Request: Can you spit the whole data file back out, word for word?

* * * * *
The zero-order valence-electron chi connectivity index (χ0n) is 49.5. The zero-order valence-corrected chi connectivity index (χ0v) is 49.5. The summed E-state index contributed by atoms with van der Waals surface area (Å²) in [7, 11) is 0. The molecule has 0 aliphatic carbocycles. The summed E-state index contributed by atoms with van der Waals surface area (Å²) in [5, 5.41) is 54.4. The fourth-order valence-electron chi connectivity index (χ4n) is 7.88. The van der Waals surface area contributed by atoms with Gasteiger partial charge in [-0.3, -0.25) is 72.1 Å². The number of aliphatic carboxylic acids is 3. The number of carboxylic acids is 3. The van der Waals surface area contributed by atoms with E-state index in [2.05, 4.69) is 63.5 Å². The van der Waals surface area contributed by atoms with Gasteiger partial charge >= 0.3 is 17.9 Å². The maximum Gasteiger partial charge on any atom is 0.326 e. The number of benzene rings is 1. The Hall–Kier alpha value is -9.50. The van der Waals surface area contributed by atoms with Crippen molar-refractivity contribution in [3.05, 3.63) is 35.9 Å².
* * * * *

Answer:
The zero-order valence-electron chi connectivity index (χ0n) is 49.5. The zero-order valence-corrected chi connectivity index (χ0v) is 49.5. The summed E-state index contributed by atoms with van der Waals surface area (Å²) in [7, 11) is 0. The molecule has 0 aliphatic carbocycles. The summed E-state index contributed by atoms with van der Waals surface area (Å²) in [5, 5.41) is 54.4. The fourth-order valence-electron chi connectivity index (χ4n) is 7.88. The van der Waals surface area contributed by atoms with Gasteiger partial charge in [-0.3, -0.25) is 72.1 Å². The number of aliphatic carboxylic acids is 3. The number of carboxylic acids is 3. The van der Waals surface area contributed by atoms with E-state index in [2.05, 4.69) is 63.5 Å². The van der Waals surface area contributed by atoms with Gasteiger partial charge >= 0.3 is 17.9 Å². The maximum Gasteiger partial charge on any atom is 0.326 e. The number of benzene rings is 1. The Hall–Kier alpha value is -9.50. The van der Waals surface area contributed by atoms with Crippen molar-refractivity contribution in [3.05, 3.63) is 35.9 Å².